This is a whole new paradigm and it creates a whole new set of availability risks and downstream management challenges.

The other major bucket associated with virtualization challenges is one that simply does not exist in isolated physical environments - capacity risk. If you previously had an environment where you had two different applications running on two different physical servers you could be pretty well certain they weren't going to cause problems for each other from a performance standpoint because they had their own resources. If one application required 30 percent of CPU at 9:30 in the morning to meet response time guarantees it could because it had it own dedicated physical box. And if the other one needed 40 percent at 9:30 in the morning, that was fine. But if you combine them both and their both running on a shared hardware platform in two separate virtual machines if they both need access to the same physical resource at the same time, by definition one of them is going to have to wait so that is a new risk that didn't exist previously.So previously the capacity risk of industry standard architectures was really a cost issue. You just threw more hardware at it and knew that risk was solved. But throwing more hardware at it here doesn't solve the problem because now you are making things share resources that didn't use to so now you need to plan for that.

ALD: What do you see as BMC's primary differentiators in the virtualization management space?

DW: There are a lot of solutions that can automate the technology. And there are a whole other set that can help with process management - discovering your environment and keeping the CMDB (Configuration Management Database) up to date. Where we see ourselves as being unique is we are the only management vendor that offers an integrated approach to automate both the technology and the process management sides of the equation.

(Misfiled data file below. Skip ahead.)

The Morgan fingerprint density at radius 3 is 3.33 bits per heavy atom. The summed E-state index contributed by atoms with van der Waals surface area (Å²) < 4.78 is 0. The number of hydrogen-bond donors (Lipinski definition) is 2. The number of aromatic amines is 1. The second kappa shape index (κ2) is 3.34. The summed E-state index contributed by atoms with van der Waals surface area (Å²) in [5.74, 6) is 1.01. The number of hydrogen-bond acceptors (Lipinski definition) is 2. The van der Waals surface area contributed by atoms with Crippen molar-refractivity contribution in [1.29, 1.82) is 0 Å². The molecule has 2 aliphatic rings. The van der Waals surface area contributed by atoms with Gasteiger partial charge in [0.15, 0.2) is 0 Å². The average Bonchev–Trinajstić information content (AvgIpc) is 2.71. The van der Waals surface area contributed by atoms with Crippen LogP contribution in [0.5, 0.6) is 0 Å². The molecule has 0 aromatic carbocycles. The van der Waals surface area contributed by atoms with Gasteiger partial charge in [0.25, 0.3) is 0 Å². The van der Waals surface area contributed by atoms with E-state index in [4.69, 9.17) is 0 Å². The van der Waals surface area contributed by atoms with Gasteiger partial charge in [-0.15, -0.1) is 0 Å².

ALD: Can you talk a little bit about what BMC's management capabilities are with respect to virtualization, and how you can help IT make sure they are getting the most out of their virtualized environment?

DW: Last fall we outlined a strategy by which we would manage an optimized virtualized environment. Since then time, we've actually fleshed that out with some new capabilities.

The approach we are taking really says that in order for customers to really take advantage of virtualized environments in the most efficient way and with the least risk possible, they really need to start with a baseline understanding of what is their current environment look like. The key point here is they need to understand what servers they have; what applications are running on those servers; and what business services those applications are supporting in terms of overall end-to-end business services outside of IT. And they need to understand things like what users are associated with server environments. Finally, they need know how busy are those servers are.Our solutions have the capability to discover the environment including the physical environment, the business services, the applications, and the users as well as to baseline the performance of their physical and then virtual server environment.We then populate that into a CMDB which can then be used by any number of downstream management solutions that BMC brings to the table. So at that point, what customers have is an understanding of how busy their environment is and that can lead to some fairly dramatic return on investment very quickly. We've had customers literally find out they had under-utilized physical and virtual resources so they didn't have to go out and buy new applications; they simply repurposed the ones they already had.

The next phase is the analysis and planning phase and that is where customers use our solutions in the area of asset management, and in the area of performance analysis and capacity planning to go in and really say: "Okay if this is what we've got and these are the business changes we are considering what resources would we need to support these changes and what would the best mix of resources actually be. If we were going to take a bunch of applications that were running in a physical environment and stack them in a virtual environment, what is the performance going to be. How much hardware will need and when will we need it?"Our solutions will output a plan that says these are the hardware resources you need, physical and virtual. This is how many you need. This is when you will need them to support which services.